SWITZERLAND: Annual Update – Expected Labour Law Changes in 2017


Restrictions on immigration:   The new constitutional Article (121a) voted by the Swiss population on February 9, 2014 must be implemented by February 2017. However, it appears that the Federal Council does not wish to apply the full restrictions approved in the referendum and is currently trying to find alternative solutions.

A confirmation of the Parliament’s draft is expected in December 2016, and a counter-proposal of the Federal Council on the new initiative should be published in April 2017.

The position therefore remains uncertain. The Swiss government is trying to propose alternatives to the strict application of Art. 121a, according to which immigration quotas should be implemented. Even if it seems that the government wishes to opt for a “lighter” version of foreign workforce restrictions, it remains possible that quotas will be introduced.

Action required: Employers should therefore be ready to deal with more difficulties in recruiting foreign employees by 2017 or 2018 at the latest.

Posted Workers

Limitation of secondment cost reimbursement for posted workers:  Proposed changes to rules on Foreign Nationals and Posted Workers are currently under consultation. In relation to posted workers in Switzerland it is proposed that the secondment allowance paid by the employer to the posted worker be limited in case of long-term secondment. Collective labour agreements are however protected.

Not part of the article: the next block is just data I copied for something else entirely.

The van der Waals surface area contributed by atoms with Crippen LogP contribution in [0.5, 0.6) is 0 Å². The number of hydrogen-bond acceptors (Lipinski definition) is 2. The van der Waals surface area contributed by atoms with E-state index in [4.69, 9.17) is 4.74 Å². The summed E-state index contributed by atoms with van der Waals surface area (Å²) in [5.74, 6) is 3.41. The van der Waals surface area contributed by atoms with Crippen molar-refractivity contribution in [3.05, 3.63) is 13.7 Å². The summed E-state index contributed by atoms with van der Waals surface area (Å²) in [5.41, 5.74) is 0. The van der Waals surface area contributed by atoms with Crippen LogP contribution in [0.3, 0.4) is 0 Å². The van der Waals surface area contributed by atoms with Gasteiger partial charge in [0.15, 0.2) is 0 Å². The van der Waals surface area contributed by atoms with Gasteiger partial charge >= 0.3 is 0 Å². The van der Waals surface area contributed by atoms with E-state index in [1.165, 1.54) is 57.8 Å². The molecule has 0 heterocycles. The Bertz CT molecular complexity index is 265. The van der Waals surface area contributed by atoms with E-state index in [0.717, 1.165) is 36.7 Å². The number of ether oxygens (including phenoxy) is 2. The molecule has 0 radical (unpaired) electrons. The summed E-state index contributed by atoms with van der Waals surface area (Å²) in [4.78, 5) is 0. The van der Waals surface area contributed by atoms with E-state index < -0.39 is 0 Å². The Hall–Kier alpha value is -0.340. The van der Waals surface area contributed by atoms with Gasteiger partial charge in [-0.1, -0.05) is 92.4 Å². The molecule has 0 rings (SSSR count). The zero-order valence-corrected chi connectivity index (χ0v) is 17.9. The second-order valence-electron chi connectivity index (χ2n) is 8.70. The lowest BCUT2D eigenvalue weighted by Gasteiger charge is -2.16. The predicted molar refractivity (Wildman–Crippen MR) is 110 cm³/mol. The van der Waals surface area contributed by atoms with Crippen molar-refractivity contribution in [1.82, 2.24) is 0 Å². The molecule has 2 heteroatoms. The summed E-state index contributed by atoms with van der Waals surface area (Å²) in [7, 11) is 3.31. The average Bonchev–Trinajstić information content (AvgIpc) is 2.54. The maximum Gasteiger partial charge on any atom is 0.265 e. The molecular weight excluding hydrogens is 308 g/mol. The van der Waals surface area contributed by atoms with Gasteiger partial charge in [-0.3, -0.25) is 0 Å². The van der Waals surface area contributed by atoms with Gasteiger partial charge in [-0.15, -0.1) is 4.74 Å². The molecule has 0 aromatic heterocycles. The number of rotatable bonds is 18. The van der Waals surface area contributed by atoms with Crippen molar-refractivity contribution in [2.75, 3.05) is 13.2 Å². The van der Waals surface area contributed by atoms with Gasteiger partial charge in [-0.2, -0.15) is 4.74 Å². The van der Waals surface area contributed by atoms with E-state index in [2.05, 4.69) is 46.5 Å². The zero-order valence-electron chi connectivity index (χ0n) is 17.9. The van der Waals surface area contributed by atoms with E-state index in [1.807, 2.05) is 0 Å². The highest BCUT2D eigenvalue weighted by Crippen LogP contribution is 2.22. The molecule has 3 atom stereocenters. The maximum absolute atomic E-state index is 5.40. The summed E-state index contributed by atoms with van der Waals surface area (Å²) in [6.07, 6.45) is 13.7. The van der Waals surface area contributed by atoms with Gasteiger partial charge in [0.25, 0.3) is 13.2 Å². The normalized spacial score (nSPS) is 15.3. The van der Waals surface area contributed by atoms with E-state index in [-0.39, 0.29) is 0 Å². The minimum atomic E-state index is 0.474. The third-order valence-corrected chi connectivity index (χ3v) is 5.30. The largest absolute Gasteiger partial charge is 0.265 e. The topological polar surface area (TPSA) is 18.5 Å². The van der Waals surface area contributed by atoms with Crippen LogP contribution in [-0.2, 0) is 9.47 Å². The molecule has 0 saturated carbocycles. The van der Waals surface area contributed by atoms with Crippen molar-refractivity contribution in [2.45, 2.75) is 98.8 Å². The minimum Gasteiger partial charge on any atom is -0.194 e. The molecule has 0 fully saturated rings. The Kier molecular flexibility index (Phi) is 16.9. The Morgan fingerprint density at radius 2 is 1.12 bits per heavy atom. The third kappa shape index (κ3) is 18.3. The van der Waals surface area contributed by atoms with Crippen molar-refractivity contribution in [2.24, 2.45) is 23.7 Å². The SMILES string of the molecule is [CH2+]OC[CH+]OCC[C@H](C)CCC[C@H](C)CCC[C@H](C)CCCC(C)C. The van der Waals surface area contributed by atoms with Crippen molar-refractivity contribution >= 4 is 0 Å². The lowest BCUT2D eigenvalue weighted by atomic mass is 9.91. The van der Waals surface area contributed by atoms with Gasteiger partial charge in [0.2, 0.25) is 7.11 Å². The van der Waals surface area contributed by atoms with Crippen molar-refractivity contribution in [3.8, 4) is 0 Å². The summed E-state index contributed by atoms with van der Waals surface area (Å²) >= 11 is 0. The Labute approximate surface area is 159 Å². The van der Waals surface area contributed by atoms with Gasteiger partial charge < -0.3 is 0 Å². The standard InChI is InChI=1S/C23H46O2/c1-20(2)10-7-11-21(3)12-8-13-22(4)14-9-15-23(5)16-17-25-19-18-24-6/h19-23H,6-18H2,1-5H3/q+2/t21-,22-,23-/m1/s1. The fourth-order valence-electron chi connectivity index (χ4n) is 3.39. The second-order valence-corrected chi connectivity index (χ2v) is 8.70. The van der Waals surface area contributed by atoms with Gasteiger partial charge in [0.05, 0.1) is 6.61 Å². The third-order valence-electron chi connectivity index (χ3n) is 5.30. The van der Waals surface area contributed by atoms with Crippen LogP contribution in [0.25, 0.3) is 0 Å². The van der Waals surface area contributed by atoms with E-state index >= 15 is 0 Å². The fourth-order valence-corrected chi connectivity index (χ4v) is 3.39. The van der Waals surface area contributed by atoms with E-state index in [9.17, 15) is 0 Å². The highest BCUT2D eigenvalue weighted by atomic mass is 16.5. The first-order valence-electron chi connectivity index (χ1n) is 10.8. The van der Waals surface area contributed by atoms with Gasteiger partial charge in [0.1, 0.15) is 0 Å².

Parliament still has to vote on the draft legislation. A date for the entry in force has yet to be fixed.

Action required: If the secondment allowance is reduced, it will be more advantageous to send long-term posted workers to Switzerland in the future. However, it will not be possible to diminish the allowance for posted workers who are already under contract. In such cases, a modification of the employment contract will be necessary.

Sanction for breach of minimum salary rules:  There are proposals to increase the sanction cap currently in force in case of breach of the provisions relating to minimum salary. The maximum administrative fine will rise to CHF 30’000.- instead of CHF 5’000.- currently.

A date for the entry in force has yet to be fixed.

Action required: Foreign employers who send posted workers to Switzerland will have to certify to the Swiss employer that the minimum salary conditions applicable in Switzerland are respected.


New criteria on internships in Geneva:  Geneva Authorities have introduced criteria for determining whether an employment is an internship or not. If the internship does not take place within an education or a social or professional re-integration program, it is a “real” job and must be paid accordingly. The Geneva authorities may issue a standard contract imposing minimal salaries for all types of internships, if the guidelines are not voluntarily followed.

The criteria are already in force and applicable.

Action required: Employers who are active in Geneva should check how they hire interns. If they are hired outside an education or re-insertion program, they are entitled to be paid the usual salary for the role. However, there are currently no coercive measures for employers who are not subject to a collective labour agreement.